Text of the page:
The story starts off with Bober's grocery shop getting robbed. Two men came in to the store hit Bober in
...more
emi Bevacqua
I read this because it was on the 2005 Times list of All-Time Best 100 Novels. It's supposed to be the triumph of good over evil, but it's more like the good suffer and die, and so do the evil. This story written by Bernard Malamud in 1957 is about a sad Jewish family in Brooklyn: Morris and Ida Bober run a small crappy grocery store and their daughter Helen is 25 and well on her way to spinsterhood. The store is held up by two hoodlums, Morris is viciously bonked on the head, and the culprits a ...more
Marc Gerstein
Up yours Robert Redford and whoever produced and directed the movie version of "The Natural," which I completely hated the result being that for decades I've ignored Malamud. Now, I see how wrong it was to judge an author by a single Hollywood mess.

As to "The Assistant," wow!

The blurbs are accurate about the basics: struggling immigrant grocer gets held up and one of the robbers attaches himself to the business as an assistant in order to . . . well, here's where it gets really interesting. It'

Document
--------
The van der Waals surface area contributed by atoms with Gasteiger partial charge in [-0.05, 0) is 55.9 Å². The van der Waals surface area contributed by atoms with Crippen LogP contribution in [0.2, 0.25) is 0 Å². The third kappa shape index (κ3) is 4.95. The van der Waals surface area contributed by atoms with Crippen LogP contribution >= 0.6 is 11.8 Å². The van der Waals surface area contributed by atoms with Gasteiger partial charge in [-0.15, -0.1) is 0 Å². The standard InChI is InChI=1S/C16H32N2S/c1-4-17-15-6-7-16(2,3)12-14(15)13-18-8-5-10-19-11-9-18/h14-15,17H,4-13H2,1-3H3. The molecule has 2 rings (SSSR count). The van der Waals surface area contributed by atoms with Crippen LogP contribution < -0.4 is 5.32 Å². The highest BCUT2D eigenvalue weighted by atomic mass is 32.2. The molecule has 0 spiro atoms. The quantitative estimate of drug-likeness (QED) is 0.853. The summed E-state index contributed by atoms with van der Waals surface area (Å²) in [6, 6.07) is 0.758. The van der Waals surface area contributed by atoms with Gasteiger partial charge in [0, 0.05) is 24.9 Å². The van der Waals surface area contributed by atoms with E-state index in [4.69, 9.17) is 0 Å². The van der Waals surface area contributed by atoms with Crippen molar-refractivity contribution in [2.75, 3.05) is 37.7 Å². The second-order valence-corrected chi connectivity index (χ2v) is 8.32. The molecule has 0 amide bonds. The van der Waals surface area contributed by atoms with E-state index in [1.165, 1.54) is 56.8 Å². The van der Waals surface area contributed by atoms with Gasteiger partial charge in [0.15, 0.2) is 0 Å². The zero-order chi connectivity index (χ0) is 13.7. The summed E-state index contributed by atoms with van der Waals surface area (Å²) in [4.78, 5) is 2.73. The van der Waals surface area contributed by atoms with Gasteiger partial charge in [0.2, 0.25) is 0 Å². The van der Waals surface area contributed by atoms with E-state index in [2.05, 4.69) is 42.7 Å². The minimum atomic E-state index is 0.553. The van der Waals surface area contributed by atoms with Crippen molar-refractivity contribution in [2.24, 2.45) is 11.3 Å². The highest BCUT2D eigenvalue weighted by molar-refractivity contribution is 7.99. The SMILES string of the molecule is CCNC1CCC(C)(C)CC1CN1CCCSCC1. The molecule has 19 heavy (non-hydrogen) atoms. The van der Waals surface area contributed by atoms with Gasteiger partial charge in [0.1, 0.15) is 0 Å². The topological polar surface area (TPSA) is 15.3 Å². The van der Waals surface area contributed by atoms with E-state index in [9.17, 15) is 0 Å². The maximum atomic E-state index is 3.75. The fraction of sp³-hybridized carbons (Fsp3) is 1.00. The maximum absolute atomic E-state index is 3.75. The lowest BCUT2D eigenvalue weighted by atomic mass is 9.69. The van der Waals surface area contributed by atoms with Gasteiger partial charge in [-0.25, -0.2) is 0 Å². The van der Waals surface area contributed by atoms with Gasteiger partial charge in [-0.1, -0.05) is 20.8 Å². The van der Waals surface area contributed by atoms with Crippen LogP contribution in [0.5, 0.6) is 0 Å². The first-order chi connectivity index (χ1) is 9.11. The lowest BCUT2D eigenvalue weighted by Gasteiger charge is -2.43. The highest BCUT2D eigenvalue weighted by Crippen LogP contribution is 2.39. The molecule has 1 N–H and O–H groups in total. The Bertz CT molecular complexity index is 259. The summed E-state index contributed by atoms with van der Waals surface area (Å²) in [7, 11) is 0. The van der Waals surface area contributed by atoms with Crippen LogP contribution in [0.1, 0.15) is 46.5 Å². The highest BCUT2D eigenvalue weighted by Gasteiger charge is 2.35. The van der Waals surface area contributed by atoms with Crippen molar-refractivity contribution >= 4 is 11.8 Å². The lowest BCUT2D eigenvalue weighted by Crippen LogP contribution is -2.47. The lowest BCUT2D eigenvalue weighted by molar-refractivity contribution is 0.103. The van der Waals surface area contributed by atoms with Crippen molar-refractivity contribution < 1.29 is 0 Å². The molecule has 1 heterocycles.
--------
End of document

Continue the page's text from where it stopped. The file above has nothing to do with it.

...more
Manshui
The Assistant by Bernard Malamud is a novel written about a grocer name Morris Bober with a goal to help himself and his family. He went through being robbed more than once but then, things turned better when Frank Alpine decided to become his assistant. However, tension arisen when Frank is in conflict with Jews, fell in love with Helen Bober, and started stealing from the grocery store. My favorite part in this story is the unique immigrant experience that the author has left behind. It demons ...more
Phillip
This book focuses on the lives of two men, Morris and Frank. Morris owns a grocery store and Frank is a fresh immigrant. Frank steals food from Morris and Morris kicks him out. One day the store was robbed and Morris was knocked unconcious and instead Frank helped run the store. Business improved with Frank's help and Morris decided to hire Frank once he recover. Frank unwillingly steals a tiny portion of Morris's earnings due to emergency issues. Morris catches him and kicks him out. Frank then ...more
Ezra
The cover attracted me to the book the most. I never heard of the author or this novel before but when I heard the story line I had to read it. This novel is about postwar in Brooklyn (similar to A Tree Grows in Brooklyn) where a grocery owner Morris Bober goes through many trials in tryng to keep a falling grocery from finally shutting down."He [Morris:] labored long hours, was the soul of honesty - he could not escape his honesty, it was bedrock; to cheat would cause an explosion in him, yet h ...more
Monica